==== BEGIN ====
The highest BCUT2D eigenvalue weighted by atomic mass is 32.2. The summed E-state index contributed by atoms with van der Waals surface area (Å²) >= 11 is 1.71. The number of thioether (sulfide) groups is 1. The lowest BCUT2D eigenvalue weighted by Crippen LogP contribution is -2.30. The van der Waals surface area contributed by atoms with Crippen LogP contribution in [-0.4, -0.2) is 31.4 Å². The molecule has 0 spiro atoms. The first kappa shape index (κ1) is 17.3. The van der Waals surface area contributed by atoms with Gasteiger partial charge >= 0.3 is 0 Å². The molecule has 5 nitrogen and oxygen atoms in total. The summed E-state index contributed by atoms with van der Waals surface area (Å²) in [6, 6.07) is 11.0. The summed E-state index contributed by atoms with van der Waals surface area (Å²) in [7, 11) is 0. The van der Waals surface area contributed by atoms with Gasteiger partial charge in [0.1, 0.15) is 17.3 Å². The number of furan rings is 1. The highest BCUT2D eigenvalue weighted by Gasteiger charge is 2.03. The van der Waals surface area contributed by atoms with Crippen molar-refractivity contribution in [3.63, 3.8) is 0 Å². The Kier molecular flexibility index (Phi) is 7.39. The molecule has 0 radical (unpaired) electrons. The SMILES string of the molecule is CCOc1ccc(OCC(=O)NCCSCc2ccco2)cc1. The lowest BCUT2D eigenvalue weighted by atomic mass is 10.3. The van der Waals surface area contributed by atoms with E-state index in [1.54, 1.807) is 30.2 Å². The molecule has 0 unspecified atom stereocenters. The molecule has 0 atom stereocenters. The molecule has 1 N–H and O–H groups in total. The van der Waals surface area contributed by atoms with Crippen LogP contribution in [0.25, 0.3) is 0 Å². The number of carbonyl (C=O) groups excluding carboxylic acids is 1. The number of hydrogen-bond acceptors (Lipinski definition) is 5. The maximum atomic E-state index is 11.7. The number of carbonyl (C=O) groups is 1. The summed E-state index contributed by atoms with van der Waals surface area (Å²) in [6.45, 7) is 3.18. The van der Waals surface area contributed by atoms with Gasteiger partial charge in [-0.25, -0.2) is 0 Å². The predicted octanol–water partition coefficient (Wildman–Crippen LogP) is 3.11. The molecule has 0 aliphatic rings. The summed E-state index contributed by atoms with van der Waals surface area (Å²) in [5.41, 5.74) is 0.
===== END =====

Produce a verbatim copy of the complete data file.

The highest BCUT2D eigenvalue weighted by atomic mass is 32.2. The summed E-state index contributed by atoms with van der Waals surface area (Å²) >= 11 is 1.71. The number of thioether (sulfide) groups is 1. The lowest BCUT2D eigenvalue weighted by Crippen LogP contribution is -2.30. The van der Waals surface area contributed by atoms with Crippen LogP contribution in [-0.4, -0.2) is 31.4 Å². The molecule has 0 spiro atoms. The first kappa shape index (κ1) is 17.3. The van der Waals surface area contributed by atoms with Gasteiger partial charge >= 0.3 is 0 Å². The molecule has 5 nitrogen and oxygen atoms in total. The summed E-state index contributed by atoms with van der Waals surface area (Å²) in [6, 6.07) is 11.0. The summed E-state index contributed by atoms with van der Waals surface area (Å²) in [7, 11) is 0. The van der Waals surface area contributed by atoms with Gasteiger partial charge in [0.1, 0.15) is 17.3 Å². The number of furan rings is 1. The highest BCUT2D eigenvalue weighted by Gasteiger charge is 2.03. The van der Waals surface area contributed by atoms with Crippen molar-refractivity contribution in [3.63, 3.8) is 0 Å². The Kier molecular flexibility index (Phi) is 7.39. The molecule has 0 radical (unpaired) electrons. The SMILES string of the molecule is CCOc1ccc(OCC(=O)NCCSCc2ccco2)cc1. The lowest BCUT2D eigenvalue weighted by atomic mass is 10.3. The van der Waals surface area contributed by atoms with E-state index in [1.54, 1.807) is 30.2 Å². The molecule has 0 unspecified atom stereocenters. The molecule has 0 atom stereocenters. The molecule has 1 N–H and O–H groups in total. The van der Waals surface area contributed by atoms with Crippen LogP contribution in [0.25, 0.3) is 0 Å². The number of carbonyl (C=O) groups excluding carboxylic acids is 1. The number of hydrogen-bond acceptors (Lipinski definition) is 5. The maximum atomic E-state index is 11.7. The number of carbonyl (C=O) groups is 1. The summed E-state index contributed by atoms with van der Waals surface area (Å²) in [6.45, 7) is 3.18. The van der Waals surface area contributed by atoms with Gasteiger partial charge in [-0.25, -0.2) is 0 Å². The predicted octanol–water partition coefficient (Wildman–Crippen LogP) is 3.11. The molecule has 0 aliphatic rings. The summed E-state index contributed by atoms with van der Waals surface area (Å²) in [5.41, 5.74) is 0.